Following the timeline of real events, Counting Sheep takes the audience from the start of the peaceful protests in November 2013 through to the eruptions of violence that ended in February 2014. Together with the cast, the audience helps carry sandbags, bricks, and tires to build the barricades and holds shields to protect one another during sniper attacks, all while brightly adorned in Ukrainian and European Union flags and hard hats, like the Euromaidan protesters. The set design is very simple, including tables, benches, and a mix of random props likely found backstage of any theatre, but a complex set is not required for a show like this as the directorial team’s creativity ensures the continuous movement and re-organization of the props to portray a variety of protest scenes.

Running through the show, and adding a touch more humanity to the unfolding events (as though this was needed), are also two love stories: one of a young Canadian man who finds himself in the midst of the revolution and falls in love with a classically-trained Ukrainian pianist, and another of a young couple who gets married and is celebrated during the show.

Counting Sheep takes the audience from the start of the peaceful protests in November 2013 through to the eruptions of violence that ended in February 2014.’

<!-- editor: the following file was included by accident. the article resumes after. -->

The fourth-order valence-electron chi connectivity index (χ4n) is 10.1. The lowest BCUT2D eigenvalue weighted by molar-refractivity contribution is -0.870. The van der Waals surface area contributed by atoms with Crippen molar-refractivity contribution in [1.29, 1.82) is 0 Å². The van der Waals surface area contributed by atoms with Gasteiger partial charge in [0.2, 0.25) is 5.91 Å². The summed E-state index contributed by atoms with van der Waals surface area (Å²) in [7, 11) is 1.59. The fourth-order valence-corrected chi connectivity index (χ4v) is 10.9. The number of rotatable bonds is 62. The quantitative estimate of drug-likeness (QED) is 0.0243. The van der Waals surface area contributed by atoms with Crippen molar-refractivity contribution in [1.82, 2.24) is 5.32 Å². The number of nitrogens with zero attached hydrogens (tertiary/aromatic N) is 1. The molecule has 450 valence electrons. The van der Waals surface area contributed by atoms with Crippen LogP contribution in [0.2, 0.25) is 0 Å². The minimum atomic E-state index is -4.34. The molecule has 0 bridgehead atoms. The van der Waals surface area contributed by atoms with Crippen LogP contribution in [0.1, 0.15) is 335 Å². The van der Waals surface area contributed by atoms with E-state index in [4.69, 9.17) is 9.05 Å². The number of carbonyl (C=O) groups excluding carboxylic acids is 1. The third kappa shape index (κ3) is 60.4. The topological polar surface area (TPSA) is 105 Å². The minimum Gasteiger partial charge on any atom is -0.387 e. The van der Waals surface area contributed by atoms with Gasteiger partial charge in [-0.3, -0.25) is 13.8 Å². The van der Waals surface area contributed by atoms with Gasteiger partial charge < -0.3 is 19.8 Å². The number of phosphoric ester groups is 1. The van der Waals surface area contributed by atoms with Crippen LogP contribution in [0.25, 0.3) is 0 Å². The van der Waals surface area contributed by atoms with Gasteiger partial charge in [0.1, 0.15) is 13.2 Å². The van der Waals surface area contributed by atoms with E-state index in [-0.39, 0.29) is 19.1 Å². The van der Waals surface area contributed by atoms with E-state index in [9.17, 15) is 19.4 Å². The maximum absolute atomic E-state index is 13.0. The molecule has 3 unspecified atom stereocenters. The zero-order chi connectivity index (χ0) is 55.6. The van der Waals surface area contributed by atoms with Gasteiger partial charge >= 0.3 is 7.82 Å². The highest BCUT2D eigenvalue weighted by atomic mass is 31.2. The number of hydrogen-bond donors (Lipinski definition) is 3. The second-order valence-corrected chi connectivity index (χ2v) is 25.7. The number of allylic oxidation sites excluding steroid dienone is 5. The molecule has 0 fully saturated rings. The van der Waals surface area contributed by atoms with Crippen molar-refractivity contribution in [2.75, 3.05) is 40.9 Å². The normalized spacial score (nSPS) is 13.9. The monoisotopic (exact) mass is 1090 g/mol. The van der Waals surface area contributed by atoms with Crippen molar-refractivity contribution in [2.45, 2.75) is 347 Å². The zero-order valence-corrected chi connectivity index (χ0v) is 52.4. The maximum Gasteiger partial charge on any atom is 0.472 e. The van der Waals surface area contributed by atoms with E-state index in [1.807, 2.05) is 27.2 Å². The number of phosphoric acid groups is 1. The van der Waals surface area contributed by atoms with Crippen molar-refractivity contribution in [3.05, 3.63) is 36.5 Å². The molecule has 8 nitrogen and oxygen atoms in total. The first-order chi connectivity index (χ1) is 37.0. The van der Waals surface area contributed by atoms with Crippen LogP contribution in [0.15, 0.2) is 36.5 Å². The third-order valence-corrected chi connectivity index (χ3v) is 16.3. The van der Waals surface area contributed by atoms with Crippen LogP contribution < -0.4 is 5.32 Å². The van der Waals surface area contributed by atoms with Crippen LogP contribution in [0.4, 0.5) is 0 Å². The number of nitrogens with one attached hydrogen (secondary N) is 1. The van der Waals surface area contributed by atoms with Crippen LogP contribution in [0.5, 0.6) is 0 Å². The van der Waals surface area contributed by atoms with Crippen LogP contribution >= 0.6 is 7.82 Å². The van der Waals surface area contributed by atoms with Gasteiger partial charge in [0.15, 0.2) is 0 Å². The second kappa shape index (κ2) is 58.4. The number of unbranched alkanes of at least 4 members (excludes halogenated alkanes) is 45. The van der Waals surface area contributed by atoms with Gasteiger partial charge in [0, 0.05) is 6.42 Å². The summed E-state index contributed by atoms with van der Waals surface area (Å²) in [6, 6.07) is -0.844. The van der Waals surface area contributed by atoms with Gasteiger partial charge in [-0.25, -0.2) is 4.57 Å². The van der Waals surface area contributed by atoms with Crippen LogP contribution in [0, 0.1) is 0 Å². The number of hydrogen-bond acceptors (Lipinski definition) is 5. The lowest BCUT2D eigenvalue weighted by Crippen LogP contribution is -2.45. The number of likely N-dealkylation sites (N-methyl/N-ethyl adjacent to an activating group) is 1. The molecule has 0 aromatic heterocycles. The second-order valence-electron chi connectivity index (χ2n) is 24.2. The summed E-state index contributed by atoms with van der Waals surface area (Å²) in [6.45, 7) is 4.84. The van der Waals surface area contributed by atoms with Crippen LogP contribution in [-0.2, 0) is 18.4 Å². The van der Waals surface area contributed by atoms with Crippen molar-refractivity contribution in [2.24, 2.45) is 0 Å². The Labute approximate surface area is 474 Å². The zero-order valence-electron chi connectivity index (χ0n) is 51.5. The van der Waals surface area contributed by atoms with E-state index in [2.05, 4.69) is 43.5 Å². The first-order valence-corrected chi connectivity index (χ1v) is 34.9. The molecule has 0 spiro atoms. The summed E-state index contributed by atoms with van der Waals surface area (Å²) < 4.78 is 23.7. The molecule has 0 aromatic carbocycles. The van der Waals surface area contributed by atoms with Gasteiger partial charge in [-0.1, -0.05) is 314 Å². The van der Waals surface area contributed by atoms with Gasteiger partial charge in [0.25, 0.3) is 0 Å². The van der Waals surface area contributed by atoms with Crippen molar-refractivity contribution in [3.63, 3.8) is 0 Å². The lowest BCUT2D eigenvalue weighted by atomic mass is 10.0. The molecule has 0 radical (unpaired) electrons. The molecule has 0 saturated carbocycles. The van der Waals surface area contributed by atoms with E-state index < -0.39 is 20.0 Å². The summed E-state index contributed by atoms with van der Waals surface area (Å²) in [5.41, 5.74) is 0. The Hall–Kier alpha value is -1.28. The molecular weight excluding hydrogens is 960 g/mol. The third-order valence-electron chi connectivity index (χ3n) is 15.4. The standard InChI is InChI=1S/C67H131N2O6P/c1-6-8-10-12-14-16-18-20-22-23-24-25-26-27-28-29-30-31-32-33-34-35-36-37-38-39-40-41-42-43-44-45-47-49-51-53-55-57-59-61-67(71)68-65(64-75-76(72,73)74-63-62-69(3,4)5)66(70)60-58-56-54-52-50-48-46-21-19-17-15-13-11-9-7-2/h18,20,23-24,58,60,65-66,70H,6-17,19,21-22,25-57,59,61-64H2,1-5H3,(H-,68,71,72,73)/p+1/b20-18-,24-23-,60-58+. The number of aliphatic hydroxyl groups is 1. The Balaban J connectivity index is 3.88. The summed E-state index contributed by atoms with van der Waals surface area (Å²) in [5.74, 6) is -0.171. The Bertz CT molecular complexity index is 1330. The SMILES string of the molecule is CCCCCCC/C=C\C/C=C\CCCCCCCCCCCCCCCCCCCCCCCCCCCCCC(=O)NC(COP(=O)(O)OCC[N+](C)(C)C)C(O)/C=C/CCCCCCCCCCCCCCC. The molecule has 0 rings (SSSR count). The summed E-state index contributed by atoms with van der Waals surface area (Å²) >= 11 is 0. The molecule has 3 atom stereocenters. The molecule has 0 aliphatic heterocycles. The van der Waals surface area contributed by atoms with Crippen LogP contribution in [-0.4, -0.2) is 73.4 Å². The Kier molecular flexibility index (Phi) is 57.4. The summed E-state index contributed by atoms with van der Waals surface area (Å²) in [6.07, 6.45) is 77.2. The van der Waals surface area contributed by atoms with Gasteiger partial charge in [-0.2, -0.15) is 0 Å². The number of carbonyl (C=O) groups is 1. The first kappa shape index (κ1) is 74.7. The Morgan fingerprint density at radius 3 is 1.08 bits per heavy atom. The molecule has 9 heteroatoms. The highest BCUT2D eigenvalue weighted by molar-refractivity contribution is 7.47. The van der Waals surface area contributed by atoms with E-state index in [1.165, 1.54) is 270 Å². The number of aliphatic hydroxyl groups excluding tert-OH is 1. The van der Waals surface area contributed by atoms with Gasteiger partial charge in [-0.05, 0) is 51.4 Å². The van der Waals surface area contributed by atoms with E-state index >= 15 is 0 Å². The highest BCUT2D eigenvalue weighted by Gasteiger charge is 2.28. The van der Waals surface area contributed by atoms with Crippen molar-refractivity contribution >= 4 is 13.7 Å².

A review of this production would not be complete without a mention of the incredible talent of the musicians and vocalists. While the actors execute their roles well, the live and interactive nature of the music aids considerably in setting the show’s tone—from lively and merry to sad and somber. In one particular scene, the combination of the musicians and vocalists, and the actress’ raw grief as she wraps the lifeless body of her husband in a white sheet, is almost uncomfortable for the audience as it is so real that you can feel her excruciating pain radiated within yourself. It is moments like these that remind the audience that Counting Sheepis not just another theatre show: it is meant to tell the story of the Euromaidan, both the good and the bad. As the audience and cast represent a range of nationalities (the cast included Ukrainians, Canadians, Belarussians, and Brits), this production also resembles the revolution in its inherent interactive nature—both in terms of audience involvement and the coming together of people, and in this case strangers, from around the world.  

Taking the audience on an emotional rollercoaster as it explores the real-life events which occurred, and are still occurring, in Ukraine, Counting Sheepwill leave you in awe and more than willing to hug the cast as they move through the crowd after the show thanking every attendee personally—a gesture which is not only nice but feels almost needed after such a dynamic and emotive performance. Playing at the Vaults until March 17, 2019, this show is not for the light-hearted: it is real, it is raw, and it is reveling. Equally a staged revolution as a representation of humanity’s perseverance, Counting Sheep is a show not to be missed. 


Counting Sheep is at the Vault Festival until the 17th March, 2019.

Photographs: Nicolai Khalezin

Marnie Howlett is a PhD Candidate in the Department of International Relations at the London School of Economics and Political Science. Her research interests center on nationalism, identity formation, and cartography, specifically in Eastern Europe. In addition to academics, she is an avid runner and recently retired semi-professional dancer who has toured 5 countries and performed on a Caribbean cruise ship.